Jewish Journal


March 22, 2001

Kosher Meat Less Prone to Foot-and-Mouth Disease


A calf, part of a herd of cattle soon to be slaughtered. Photo from Newsmakers

A calf, part of a herd of cattle soon to be slaughtered. Photo from Newsmakers

As far as foot-and-mouth disease is concerned, it's good to be Jewish.

Since the outbreak of the disease last month, Jews who keep kosher have faced fewer serious meat shortages than the rest of the British community.

The economics of kosher slaughter have worked in Jews' favor.

Most kosher slaughterhouses are small, so it makes financial sense for them to keep running even when only small numbers of animals are available for slaughter, said Michael Kester, the executive director of the London Board of Shechita.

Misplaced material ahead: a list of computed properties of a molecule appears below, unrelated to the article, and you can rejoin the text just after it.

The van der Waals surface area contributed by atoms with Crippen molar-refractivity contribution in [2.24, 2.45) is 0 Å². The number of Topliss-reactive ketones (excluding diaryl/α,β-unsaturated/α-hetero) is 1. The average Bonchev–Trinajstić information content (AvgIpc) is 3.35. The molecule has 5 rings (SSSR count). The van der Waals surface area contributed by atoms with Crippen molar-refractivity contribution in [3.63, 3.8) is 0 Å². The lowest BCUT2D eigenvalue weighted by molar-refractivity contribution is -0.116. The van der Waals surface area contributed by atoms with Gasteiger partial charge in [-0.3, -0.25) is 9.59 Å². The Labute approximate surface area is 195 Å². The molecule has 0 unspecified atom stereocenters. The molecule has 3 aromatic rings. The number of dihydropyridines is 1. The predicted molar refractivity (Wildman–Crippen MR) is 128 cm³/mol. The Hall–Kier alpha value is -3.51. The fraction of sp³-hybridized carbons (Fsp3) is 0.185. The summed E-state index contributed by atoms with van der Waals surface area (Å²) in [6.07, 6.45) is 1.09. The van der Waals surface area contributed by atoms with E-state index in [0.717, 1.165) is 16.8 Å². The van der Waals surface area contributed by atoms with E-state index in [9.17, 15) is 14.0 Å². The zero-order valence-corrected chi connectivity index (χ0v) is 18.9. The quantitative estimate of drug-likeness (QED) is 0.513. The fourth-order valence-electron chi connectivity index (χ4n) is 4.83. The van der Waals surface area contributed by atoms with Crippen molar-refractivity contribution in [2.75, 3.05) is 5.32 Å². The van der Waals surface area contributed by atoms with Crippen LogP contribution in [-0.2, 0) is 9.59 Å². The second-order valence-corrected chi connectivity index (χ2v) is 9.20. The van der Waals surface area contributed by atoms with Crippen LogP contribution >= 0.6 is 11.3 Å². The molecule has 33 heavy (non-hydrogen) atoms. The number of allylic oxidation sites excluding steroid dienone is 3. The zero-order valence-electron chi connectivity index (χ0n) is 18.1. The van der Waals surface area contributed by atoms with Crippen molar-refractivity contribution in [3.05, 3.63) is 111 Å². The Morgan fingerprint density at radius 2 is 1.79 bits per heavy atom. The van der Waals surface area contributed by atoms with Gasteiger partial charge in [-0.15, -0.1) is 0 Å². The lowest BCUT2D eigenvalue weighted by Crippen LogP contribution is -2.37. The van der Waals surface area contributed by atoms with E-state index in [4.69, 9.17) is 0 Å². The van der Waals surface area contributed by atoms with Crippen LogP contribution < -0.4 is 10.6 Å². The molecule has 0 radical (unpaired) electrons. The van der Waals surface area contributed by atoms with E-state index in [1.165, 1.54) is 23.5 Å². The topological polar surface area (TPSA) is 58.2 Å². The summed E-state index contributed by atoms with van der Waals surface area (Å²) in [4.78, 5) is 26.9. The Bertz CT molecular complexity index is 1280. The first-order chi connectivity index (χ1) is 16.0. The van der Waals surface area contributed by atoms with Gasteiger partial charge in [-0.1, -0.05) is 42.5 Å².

And because most kosher slaughterhouses are family-run operations located near the farms that supply them, they were less affected by restrictions on the movement of animals.

"For a change, we're ahead of the game," Kester said.

Foot-and-mouth is essentially harmless to humans, but it can be fatal to cloven-hoofed animals such as cattle, sheep, pigs and goats.

Farming experts say the fact that animals travel long distances from farm to slaughterhouse is partially responsible for the rapid spread of the disease in Britain.

Kester also said that there has been a notable increase in poultry sales since the outbreak of the disease, as people switch from beef to chicken. Chickens cannot catch the disease.

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